Good news for chocolate fans: eating moderate amounts of chocolate may not increase your cholesterol and could even play a role in lowering blood cholesterol levels. However, the benefits of eating chocolate depend on the type of chocolate and the amount you consume. High cocoa content beats low-cocoa chocolate for health benefits. If you have high cholesterol, consult your doctor before adding chocolate to your diet.
Most chocolate contains fats, with varying amounts depending on the type. However, dark cocoa-rich chocolate generally contains little to no cholesterol. Milk chocolate does have low levels of cholesterol from the added milk. Overall, dark chocolate offers more health benefits than milk chocolate. White chocolate lacks many of the antioxidant properties of dark and milk chocolate and contains fat-rich cocoa butter, yet even this cocoa butter doesn't increase cholesterol levels.
Some studies link the cocoa found in chocolate with positive effects on overall cholesterol levels. In a 2006 study published in the "Journal of the American Dietetic Association," participants who consumed a cocoa-enhanced snack bar daily over six weeks showed lower cholesterol levels. Similarly, a 2007 study published in "The American Journal of Clinical Nutrition" showed that people who consumed 26 grams of cocoa powder each day for 12 weeks experienced an increase in HDL cholesterol -- a beneficial form of cholesterol that can help lower unhealthy types of cholesterol.
Chocolate contains substances called phenols, which are are partly responsible for dark chocolate's more bitter taste. These substances occur in particularly high concentrations in dark chocolate with rich cocoa content. A particular form of phenol known as flavanols that is found in chocolate may play a role in preventing unhealthy, LDL cholesterol from clogging blood vessels. These blocked vessels can eventually lead to heart attacks and other health problems.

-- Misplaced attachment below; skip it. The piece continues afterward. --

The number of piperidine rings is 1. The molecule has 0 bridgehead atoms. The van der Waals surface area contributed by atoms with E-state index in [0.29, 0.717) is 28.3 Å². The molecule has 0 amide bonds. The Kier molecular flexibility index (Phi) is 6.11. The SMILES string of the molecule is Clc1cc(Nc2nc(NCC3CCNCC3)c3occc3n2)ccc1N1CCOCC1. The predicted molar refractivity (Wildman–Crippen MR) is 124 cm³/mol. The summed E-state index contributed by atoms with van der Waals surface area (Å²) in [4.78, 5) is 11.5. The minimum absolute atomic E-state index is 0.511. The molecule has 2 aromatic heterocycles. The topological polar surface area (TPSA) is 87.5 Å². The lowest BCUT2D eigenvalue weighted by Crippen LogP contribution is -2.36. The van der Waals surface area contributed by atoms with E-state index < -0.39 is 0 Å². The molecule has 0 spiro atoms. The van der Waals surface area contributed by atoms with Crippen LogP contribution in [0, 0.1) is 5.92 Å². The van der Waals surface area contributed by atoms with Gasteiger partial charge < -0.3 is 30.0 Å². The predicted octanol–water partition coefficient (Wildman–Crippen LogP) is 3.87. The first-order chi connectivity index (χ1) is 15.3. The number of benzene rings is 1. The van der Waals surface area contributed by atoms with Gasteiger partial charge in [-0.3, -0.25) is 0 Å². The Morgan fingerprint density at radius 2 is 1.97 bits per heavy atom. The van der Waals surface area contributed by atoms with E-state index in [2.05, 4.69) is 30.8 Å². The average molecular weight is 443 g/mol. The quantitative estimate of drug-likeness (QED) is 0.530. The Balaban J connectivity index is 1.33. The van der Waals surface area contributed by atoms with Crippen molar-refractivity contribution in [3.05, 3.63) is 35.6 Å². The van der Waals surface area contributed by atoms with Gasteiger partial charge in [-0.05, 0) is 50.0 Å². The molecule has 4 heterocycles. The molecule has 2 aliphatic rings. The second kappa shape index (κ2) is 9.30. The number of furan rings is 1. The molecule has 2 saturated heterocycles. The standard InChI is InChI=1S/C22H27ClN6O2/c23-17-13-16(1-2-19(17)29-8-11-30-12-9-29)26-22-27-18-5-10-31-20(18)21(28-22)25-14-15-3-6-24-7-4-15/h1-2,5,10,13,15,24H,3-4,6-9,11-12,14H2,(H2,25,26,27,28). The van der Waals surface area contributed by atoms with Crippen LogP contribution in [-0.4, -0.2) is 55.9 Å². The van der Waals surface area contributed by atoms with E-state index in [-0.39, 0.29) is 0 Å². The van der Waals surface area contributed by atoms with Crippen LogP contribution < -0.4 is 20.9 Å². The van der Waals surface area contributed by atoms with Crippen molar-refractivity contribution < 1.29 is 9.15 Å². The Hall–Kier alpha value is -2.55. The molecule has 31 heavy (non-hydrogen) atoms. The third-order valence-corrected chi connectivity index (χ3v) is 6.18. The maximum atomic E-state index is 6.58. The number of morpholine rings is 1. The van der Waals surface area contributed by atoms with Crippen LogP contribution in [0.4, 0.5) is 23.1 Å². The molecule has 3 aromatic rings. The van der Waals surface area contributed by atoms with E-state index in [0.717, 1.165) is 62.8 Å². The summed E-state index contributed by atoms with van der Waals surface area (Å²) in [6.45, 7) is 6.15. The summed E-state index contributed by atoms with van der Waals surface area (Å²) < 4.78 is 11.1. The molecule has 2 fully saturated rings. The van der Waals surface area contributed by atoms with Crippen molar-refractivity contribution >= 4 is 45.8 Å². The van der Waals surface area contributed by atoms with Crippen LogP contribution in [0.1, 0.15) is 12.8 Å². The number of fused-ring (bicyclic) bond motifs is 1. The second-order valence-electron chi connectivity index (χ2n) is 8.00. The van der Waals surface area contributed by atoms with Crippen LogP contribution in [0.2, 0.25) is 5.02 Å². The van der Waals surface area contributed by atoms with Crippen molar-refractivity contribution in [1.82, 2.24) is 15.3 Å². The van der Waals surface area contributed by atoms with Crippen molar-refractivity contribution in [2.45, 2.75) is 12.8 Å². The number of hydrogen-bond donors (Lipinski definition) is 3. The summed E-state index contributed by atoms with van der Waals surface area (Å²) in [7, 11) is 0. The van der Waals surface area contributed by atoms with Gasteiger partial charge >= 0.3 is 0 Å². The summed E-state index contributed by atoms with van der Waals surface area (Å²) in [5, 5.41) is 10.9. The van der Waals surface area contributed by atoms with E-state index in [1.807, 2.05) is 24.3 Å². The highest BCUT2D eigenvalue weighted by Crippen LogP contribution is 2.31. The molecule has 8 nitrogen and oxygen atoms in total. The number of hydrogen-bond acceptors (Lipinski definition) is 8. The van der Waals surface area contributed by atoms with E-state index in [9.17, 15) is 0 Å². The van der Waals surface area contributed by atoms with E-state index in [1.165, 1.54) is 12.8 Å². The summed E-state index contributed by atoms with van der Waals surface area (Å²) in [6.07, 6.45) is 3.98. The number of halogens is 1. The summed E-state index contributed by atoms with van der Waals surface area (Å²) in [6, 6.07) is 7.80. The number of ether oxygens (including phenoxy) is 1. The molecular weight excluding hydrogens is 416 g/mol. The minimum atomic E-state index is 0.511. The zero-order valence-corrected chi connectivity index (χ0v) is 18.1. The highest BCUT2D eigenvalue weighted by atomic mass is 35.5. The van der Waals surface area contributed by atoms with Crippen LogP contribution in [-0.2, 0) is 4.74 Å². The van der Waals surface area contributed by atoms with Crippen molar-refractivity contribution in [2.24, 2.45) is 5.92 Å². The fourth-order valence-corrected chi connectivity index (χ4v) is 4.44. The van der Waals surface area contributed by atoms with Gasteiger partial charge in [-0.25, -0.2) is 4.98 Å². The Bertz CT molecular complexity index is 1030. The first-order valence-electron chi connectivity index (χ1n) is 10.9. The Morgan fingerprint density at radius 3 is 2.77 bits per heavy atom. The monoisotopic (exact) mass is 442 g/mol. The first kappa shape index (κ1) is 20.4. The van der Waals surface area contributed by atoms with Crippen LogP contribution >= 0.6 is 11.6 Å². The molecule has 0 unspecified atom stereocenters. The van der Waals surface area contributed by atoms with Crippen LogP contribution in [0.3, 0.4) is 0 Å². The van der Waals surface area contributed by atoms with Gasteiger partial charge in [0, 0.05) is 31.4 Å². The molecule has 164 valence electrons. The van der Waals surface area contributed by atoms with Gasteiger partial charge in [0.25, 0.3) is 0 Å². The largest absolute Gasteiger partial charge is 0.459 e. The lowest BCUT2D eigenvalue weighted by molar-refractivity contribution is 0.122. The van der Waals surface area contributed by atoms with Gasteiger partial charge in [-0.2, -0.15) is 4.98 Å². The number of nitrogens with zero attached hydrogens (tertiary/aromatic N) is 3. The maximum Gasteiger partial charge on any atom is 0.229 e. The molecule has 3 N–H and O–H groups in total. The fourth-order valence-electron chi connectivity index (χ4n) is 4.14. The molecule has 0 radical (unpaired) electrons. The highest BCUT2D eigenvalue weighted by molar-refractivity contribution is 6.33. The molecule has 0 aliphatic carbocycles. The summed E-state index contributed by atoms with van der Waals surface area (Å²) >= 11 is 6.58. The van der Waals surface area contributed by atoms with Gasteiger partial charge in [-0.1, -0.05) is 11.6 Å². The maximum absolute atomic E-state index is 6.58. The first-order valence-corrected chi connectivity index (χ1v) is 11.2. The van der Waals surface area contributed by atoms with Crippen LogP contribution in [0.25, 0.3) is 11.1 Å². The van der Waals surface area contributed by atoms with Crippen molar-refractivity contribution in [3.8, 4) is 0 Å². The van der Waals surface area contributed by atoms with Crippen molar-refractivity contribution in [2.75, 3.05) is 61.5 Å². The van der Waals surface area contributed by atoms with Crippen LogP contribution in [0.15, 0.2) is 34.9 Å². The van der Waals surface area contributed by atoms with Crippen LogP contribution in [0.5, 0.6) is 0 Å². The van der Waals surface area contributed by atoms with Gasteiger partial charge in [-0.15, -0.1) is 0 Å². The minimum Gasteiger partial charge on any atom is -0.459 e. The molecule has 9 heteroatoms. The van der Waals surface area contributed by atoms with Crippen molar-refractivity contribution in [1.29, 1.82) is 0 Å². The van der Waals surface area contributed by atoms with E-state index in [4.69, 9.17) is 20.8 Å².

Sterols and Stanols
Some chocolate bars come fortified with substances known as plant sterols and stanols. Taking 2 grams of these substances each day can lower cholesterol by as much as 10 percent in those with high cholesterol levels, according to the Harvard Medical School Family Health Guide. However, not all chocolate contain high levels of sterols and stanols, so these benefits don't apply to chocolate in general.
Much mass-produced chocolate in America is highly processed. The majority of chocolate available in stores contains added milk and lots of sugar, reducing the health benefits. In particular, this processing lowers the amount of flavanols in the chocolate. Avoid large amounts of milk chocolate and opt for more low-sugar dark chocolate, particularly if you are concerned about high cholesterol.
- UAB Medicine; Chocolate (Health Benefits); May 2010rel="nofollow"
- The Harvard Medical School Family Health Guide; Take Two Candy Bars and Call Me in the Morning?rel="nofollow"
- NYU Langone Medical Center: Chocolaterel="nofollow"
- Colorado State University Extension; Will Dark Chocolate Every Day Keep the Doctor Away?; Shirley Perryman, M.S., R.D.; February 2010rel="nofollow"
- Netwellness; Chocolate: A Forbidden Food…Maybe Not!; Bonnie J. Brehm, Ph.D., R.D.; May 2006rel="nofollow"
- Jupiterimages/Photos.com/Getty Images
This article reflects the views of the writer and does not necessarily reflect the views of Jillian Michaels or JillianMichaels.com.